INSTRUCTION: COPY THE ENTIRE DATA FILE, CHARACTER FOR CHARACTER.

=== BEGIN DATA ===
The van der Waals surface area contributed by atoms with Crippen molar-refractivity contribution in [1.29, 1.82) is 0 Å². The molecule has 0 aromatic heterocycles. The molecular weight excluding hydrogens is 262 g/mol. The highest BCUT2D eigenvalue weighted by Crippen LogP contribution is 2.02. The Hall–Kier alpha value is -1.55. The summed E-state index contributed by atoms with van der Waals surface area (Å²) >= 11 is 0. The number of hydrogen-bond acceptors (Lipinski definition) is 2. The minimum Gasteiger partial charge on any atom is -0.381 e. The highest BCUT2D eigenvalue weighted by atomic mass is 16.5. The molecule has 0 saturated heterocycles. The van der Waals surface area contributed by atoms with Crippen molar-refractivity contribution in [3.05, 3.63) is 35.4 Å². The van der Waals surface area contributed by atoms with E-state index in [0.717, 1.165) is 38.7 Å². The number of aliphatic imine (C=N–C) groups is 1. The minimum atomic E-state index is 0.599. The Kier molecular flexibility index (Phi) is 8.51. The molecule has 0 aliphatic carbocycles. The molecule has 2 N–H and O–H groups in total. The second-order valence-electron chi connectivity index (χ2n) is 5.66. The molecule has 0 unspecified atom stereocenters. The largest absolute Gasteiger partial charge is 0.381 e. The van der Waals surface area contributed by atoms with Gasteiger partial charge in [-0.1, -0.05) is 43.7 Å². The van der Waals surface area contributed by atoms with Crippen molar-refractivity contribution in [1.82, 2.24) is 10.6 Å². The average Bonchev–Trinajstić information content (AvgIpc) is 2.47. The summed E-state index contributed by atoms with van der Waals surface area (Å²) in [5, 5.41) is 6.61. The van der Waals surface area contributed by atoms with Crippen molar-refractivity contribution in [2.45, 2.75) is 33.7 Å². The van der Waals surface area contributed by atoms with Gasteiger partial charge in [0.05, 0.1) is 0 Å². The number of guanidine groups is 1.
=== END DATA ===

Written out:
The van der Waals surface area contributed by atoms with Crippen molar-refractivity contribution in [1.29, 1.82) is 0 Å². The molecule has 0 aromatic heterocycles. The molecular weight excluding hydrogens is 262 g/mol. The highest BCUT2D eigenvalue weighted by Crippen LogP contribution is 2.02. The Hall–Kier alpha value is -1.55. The summed E-state index contributed by atoms with van der Waals surface area (Å²) >= 11 is 0. The number of hydrogen-bond acceptors (Lipinski definition) is 2. The minimum Gasteiger partial charge on any atom is -0.381 e. The highest BCUT2D eigenvalue weighted by atomic mass is 16.5. The molecule has 0 saturated heterocycles. The van der Waals surface area contributed by atoms with Crippen molar-refractivity contribution in [3.05, 3.63) is 35.4 Å². The van der Waals surface area contributed by atoms with E-state index in [0.717, 1.165) is 38.7 Å². The number of aliphatic imine (C=N–C) groups is 1. The minimum atomic E-state index is 0.599. The Kier molecular flexibility index (Phi) is 8.51. The molecule has 0 aliphatic carbocycles. The molecule has 2 N–H and O–H groups in total. The second-order valence-electron chi connectivity index (χ2n) is 5.66. The molecule has 0 unspecified atom stereocenters. The largest absolute Gasteiger partial charge is 0.381 e. The van der Waals surface area contributed by atoms with Gasteiger partial charge in [-0.1, -0.05) is 43.7 Å². The van der Waals surface area contributed by atoms with Crippen molar-refractivity contribution in [1.82, 2.24) is 10.6 Å². The average Bonchev–Trinajstić information content (AvgIpc) is 2.47. The summed E-state index contributed by atoms with van der Waals surface area (Å²) in [5, 5.41) is 6.61. The van der Waals surface area contributed by atoms with Crippen molar-refractivity contribution in [2.45, 2.75) is 33.7 Å². The van der Waals surface area contributed by atoms with Gasteiger partial charge in [0.05, 0.1) is 0 Å². The number of guanidine groups is 1.